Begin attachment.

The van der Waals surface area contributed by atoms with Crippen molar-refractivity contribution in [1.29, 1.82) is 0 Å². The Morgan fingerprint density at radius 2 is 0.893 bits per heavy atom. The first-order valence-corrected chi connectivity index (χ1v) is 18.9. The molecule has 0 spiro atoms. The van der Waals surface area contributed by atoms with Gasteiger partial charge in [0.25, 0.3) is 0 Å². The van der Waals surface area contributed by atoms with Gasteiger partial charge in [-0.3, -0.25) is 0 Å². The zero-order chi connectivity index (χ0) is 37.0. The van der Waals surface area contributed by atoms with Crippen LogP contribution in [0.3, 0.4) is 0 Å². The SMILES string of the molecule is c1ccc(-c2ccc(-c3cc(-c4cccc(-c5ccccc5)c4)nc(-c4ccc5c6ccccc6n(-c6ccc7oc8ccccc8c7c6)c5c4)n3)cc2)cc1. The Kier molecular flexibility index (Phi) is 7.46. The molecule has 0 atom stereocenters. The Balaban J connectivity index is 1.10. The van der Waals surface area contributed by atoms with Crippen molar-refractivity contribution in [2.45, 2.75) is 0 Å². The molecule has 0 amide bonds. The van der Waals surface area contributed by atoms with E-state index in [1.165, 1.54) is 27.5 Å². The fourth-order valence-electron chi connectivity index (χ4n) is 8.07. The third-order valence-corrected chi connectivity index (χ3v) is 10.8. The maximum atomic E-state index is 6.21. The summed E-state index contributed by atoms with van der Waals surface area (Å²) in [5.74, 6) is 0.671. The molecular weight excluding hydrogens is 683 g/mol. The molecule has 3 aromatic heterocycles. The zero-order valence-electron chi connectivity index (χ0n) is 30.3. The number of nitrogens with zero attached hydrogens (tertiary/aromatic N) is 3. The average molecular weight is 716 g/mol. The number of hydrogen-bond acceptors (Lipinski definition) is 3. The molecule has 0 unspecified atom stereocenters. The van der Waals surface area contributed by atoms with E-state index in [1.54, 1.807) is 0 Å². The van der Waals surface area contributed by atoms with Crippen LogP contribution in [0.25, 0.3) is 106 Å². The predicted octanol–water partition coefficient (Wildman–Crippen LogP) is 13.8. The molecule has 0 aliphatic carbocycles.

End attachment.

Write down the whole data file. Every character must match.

The van der Waals surface area contributed by atoms with Crippen molar-refractivity contribution in [1.29, 1.82) is 0 Å². The Morgan fingerprint density at radius 2 is 0.893 bits per heavy atom. The first-order valence-corrected chi connectivity index (χ1v) is 18.9. The molecule has 0 spiro atoms. The van der Waals surface area contributed by atoms with Gasteiger partial charge in [0.25, 0.3) is 0 Å². The van der Waals surface area contributed by atoms with Gasteiger partial charge in [-0.3, -0.25) is 0 Å². The zero-order chi connectivity index (χ0) is 37.0. The van der Waals surface area contributed by atoms with Crippen LogP contribution in [0.3, 0.4) is 0 Å². The SMILES string of the molecule is c1ccc(-c2ccc(-c3cc(-c4cccc(-c5ccccc5)c4)nc(-c4ccc5c6ccccc6n(-c6ccc7oc8ccccc8c7c6)c5c4)n3)cc2)cc1. The Kier molecular flexibility index (Phi) is 7.46. The molecule has 0 atom stereocenters. The Balaban J connectivity index is 1.10. The van der Waals surface area contributed by atoms with Crippen molar-refractivity contribution in [2.45, 2.75) is 0 Å². The molecule has 0 amide bonds. The van der Waals surface area contributed by atoms with E-state index in [1.165, 1.54) is 27.5 Å². The fourth-order valence-electron chi connectivity index (χ4n) is 8.07. The third-order valence-corrected chi connectivity index (χ3v) is 10.8. The maximum atomic E-state index is 6.21. The summed E-state index contributed by atoms with van der Waals surface area (Å²) in [5.74, 6) is 0.671. The molecular weight excluding hydrogens is 683 g/mol. The molecule has 3 aromatic heterocycles. The zero-order valence-electron chi connectivity index (χ0n) is 30.3. The number of nitrogens with zero attached hydrogens (tertiary/aromatic N) is 3. The average molecular weight is 716 g/mol. The number of hydrogen-bond acceptors (Lipinski definition) is 3. The molecule has 0 unspecified atom stereocenters. The van der Waals surface area contributed by atoms with E-state index in [1.54, 1.807) is 0 Å². The van der Waals surface area contributed by atoms with Crippen LogP contribution in [0.25, 0.3) is 106 Å². The predicted octanol–water partition coefficient (Wildman–Crippen LogP) is 13.8. The molecule has 0 aliphatic carbocycles.